Nearly everyone in Iran wants to see the nuclear spat with world powers resolved. The exception is Iranian hard-liners. Here’s why.
Tehran (dpa) – The victory of Hassan Rowhani, a moderate, in Iran’s last presidential election was a serious setback for the country’s radical political forces. Now, they could face an even more bitter defeat.
If Iran secures a deal with six world powers that removes concerns about its nuclear programme, Rowhani and his foreign minister, Mohammad Javad Zarif, will have achieved what hard-liners failed to do during a decade of nuclear negotiations.
Their candidate in the 2013 election, Saeid Jalili, was the country’s chief nuclear negotiator for six years. In this period little progress was made, and additional sanctions were slapped on the Islamic Republic.
Despite the country’s abundant oil reserves, the punitive measures caused an economic crisis during the presidential term of Rowhani’s predecessor, Mahmoud Ahmadinejad. Tehran’s international isolation deepened.
“The art of diplomacy is not to make new enemies, but to win more friends,” Rowhani once quipped about Jalili’s negotiation tactics.
Rowhani has placed all his bets on a nuclear deal with Britain, China, France, Russia, the United States and Germany. If achieved, it would end what he has called the “dark era” of radicals.
“Rowhani took a big risk,” a Western diplomat in Tehran said, speaking on condition of anonymity.
If Iran does not clinch an agreement in the coming days in Vienna, even his most faithful supporters may turn their backs on him, making way for political forces who are less likely to make compromises with world powers, he said.
Many Iranian political experts share this view.
“If the talks fail, the government might hit a dead end and would not be able to come up with alternatives,” analyst Parvis Amini said in a recent newspaper interview.
That is why hard-liners hope that Zarif, the foreign minister, will not be able to secure a deal that would force Iran to scale back its nuclear programme and accept intrusive inspections in return for the lifting of sanctions.
When Iran and the group of six reached an agreement in Lausanne in April on the outlines of a deal that is due to be completed by June 30, Rowhani’s political enemies grew nervous.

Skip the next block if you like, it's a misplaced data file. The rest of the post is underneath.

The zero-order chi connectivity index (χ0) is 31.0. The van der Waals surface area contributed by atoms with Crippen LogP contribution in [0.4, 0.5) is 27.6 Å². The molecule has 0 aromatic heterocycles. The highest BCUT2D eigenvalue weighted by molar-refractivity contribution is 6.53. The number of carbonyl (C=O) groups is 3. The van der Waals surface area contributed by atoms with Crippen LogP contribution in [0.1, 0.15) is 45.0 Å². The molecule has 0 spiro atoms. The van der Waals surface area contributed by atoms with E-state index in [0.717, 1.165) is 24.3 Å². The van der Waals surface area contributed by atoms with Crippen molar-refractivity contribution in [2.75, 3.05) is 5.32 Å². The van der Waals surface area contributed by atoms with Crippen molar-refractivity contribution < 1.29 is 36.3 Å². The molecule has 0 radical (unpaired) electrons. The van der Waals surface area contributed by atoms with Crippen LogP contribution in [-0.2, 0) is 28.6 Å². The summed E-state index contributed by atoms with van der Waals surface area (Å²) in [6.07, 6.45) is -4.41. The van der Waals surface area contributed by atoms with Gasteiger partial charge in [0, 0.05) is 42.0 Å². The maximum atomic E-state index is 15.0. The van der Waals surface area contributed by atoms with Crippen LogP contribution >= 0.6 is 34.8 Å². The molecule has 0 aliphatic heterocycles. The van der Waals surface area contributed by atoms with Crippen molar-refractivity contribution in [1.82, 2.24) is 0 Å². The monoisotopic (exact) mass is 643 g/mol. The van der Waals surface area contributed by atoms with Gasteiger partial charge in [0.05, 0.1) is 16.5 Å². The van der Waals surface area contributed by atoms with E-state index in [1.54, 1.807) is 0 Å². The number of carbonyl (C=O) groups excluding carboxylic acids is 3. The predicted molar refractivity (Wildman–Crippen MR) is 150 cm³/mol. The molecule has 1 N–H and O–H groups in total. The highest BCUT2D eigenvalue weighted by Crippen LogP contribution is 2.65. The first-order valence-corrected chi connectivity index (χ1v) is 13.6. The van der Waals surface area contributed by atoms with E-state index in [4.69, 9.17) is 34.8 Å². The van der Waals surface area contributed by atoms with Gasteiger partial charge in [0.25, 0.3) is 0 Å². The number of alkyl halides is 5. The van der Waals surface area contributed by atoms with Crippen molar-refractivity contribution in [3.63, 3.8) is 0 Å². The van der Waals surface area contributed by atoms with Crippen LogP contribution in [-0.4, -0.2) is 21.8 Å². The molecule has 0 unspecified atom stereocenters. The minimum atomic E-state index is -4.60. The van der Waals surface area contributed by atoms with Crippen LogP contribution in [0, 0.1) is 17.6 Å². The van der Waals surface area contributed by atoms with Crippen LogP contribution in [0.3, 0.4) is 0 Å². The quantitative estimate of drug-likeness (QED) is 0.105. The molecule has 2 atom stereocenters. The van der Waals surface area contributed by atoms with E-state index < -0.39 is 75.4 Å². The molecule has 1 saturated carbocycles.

They tried to sabotage it and ordered Zarif to appear before parliament several times.
He tried in vain to convince anti-Western parliamentarians that an agreement would be in their country’s interest.
One of the lawmakers called him a “traitor.”
“It’s understandable why hard-liners are nervous. They are fighting for their political existence,” said a political scientist in Tehran who did not want to see his name published.
The nuclear agreement would end Irans economic crisis and its international isolation, making national heroes of out Rowhani and Zarif.
But there are even greater risks ahead for the hard-liners, starting with parliamentary elections due next year.
Iran’s hard-liners are part of the country’s conservative factions that have dominated parliament since 2004.
“The nightmare scenario for the arch-conservatives is to lose also the legislative to the reformers, after having lost the executive powers,” the political scientist said.
In recent years, the faction of former president Ahmadinejad has become the main hard-line group. Last month, the pro-Ahmadinejad wing established its own party, named Unique.
It is supposed to run against the pro-Rowhani reformists in the 2016 parliamentary elections.
In case of a victory, the next step would be introducing Ahmadinejad as their top candidate for the 2017 presidential race.
This would be the first direct showdown between Ahmadinejad and his archenemy Rowhani.
A victory by reformers in parliament, by contrast, could help Rowhani get re-elected in 2017.
“In this case, hard-liners would be pushed off the political stage until at least 2021,” the political scientist said.Farshid Motahari, "Nuclear deal is nightmare scenario for Iranian hard-liners," Business recorder. 2015-06-29.
Keywords: Political science , Political issues , Political crises , Presidential election , Political forces , Economic crisis , World powers , Political experts , International isolation , Political scientist , Parliament reforms , Executive powers , Iran , Britain , China , France , Russia , United States , Germany